Caching on the Web
In order to let your users experience a fast PDF viewer, the loading performance of assets — especially your PDF files — is critical. In this guide, you will learn how to make your assets load fast and how to cache them for a long time.
gzip and Brotli
All modern browsers support gzipped content. This allows your server to deliver a compressed version of your assets with a reduced file size. The browser will take care of uncompressing the assets as soon as it has received them.
Many web servers like Apache or Nginx can gzip responses automatically right before they get sent to the client. However, unless your assets are created dynamically for every request, an even smarter solution is to create gzipped versions of your assets when you deploy them.
Tools like webpack offer plugins to gzip your assets at build time. Once you deploy them, make sure your server sends the gzipped version of the file if the user’s browser supports it. In this case, the user’s browser will send the following header with the request:
Accept-encoding: gzip, deflate
An even better compression method for your assets is Brotli. Using Brotli, you can achieve a 20 percent decrease in file size in comparison to gzip. However, Brotli is not as well supported by browsers as gzip is. If a browser supports Brotli, it will include it in its
Accept-encoding: gzip, br
There is also a webpack plugin which compresses your assets with Brotli at build time.
Once your users have downloaded your assets, you should make sure they don’t have to download them again every time they need them. The easiest and most efficient way to do this is to tell the browser to cache your assets for a very long time and to give them a unique path that changes whenever the asset’s content changes.
In this way, the browser only needs to download an asset once and can serve further requests for the same assets from the browser cache. When an asset changes, tell the browser about the new path, for example by passing the new path in PSPDFKit’s
To tell the browser to keep your assets for a certain time without fetching them again, pass the following HTTP header along with the asset response:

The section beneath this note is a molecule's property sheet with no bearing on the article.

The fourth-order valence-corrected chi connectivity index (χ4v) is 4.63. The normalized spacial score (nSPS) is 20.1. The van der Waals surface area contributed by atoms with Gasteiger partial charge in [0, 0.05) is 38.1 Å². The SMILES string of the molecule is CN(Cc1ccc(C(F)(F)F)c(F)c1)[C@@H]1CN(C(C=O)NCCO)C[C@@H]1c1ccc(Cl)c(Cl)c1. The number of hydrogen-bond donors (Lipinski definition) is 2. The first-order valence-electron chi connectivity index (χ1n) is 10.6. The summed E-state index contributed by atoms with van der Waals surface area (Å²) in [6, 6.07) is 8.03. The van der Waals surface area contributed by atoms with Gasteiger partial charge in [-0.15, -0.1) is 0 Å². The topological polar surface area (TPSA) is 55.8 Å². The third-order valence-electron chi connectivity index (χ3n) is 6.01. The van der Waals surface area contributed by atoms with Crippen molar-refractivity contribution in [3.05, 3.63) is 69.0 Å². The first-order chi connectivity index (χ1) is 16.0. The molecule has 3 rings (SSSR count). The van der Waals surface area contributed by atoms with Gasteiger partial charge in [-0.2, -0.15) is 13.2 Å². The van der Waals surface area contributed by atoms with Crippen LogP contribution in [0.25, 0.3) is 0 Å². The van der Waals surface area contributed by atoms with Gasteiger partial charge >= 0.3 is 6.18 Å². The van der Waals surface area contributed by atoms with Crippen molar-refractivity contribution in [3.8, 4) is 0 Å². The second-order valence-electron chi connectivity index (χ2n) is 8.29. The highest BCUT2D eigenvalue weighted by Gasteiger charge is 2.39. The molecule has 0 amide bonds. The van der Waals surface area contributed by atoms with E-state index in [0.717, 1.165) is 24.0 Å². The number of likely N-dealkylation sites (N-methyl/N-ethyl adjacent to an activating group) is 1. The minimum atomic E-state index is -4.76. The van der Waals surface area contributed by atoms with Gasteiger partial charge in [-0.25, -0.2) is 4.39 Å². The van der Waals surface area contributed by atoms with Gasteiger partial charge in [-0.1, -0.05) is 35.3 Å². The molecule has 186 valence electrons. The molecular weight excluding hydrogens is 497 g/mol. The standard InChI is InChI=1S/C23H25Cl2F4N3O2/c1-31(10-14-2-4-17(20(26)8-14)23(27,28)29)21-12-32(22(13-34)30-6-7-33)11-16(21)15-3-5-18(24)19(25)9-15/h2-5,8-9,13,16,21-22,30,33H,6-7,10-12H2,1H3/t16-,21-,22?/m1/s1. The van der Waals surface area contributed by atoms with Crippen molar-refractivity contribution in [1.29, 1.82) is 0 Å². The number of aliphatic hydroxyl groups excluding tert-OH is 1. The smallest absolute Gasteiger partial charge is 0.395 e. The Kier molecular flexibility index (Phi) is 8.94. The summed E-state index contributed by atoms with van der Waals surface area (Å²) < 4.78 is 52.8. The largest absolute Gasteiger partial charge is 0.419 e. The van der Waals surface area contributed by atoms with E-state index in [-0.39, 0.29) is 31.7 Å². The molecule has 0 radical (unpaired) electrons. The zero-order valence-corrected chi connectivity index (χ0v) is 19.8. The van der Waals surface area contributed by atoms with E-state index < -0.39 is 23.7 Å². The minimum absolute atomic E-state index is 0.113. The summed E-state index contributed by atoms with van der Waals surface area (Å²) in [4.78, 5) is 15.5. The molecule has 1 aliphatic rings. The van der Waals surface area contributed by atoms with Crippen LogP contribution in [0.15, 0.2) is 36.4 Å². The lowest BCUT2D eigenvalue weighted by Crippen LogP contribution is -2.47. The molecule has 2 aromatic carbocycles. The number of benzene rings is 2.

This tells the browser to keep your asset in its cache for up to 100 days (100 _ 24 _ 60 * 60 = 8640000 seconds).
Inspecting Asset Loading in Your Browser’s Dev Tools
To check if your assets are delivered with the correct encoding and headers, you can use your browser’s dev tools. In this example, we’ll use Chrome’s dev tools, but you’ll find similar tools in every modern browser.
We can see above that the PDF was served with a
Cache-Control header, which prevents refetching when we access the same file again within one day.
Our browser also states that it supports gzip compression, but apparently our server can’t deliver a gzipped version; otherwise, there would be the response header
Content-Encoding: gzip. In order to improve loading performance of the PDF, we should configure the server to deliver a gzipped version.
Content Delivery Network
If you serve customers all around the world, you should consider using a Content Delivery Network (CDN). CDNs store your assets on several servers in different parts of the world. Your CDN will make sure your users always receive content from the closest available server. This will reduce latency and download speed, and it will take the load away from your production server, which will no longer have to serve the assets.
An additional benefit of CDNs is the high availability of your content: Should one server become unreachable, your content can still be delivered from another available server.
Typically, CDNs let you configure the caching headers your assets are delivered with, and you can also provide a gzipped version of your files, which gets served automatically if the user’s browser supports it.
For more information on how to set up caching with your CDN of choice, check out the following links: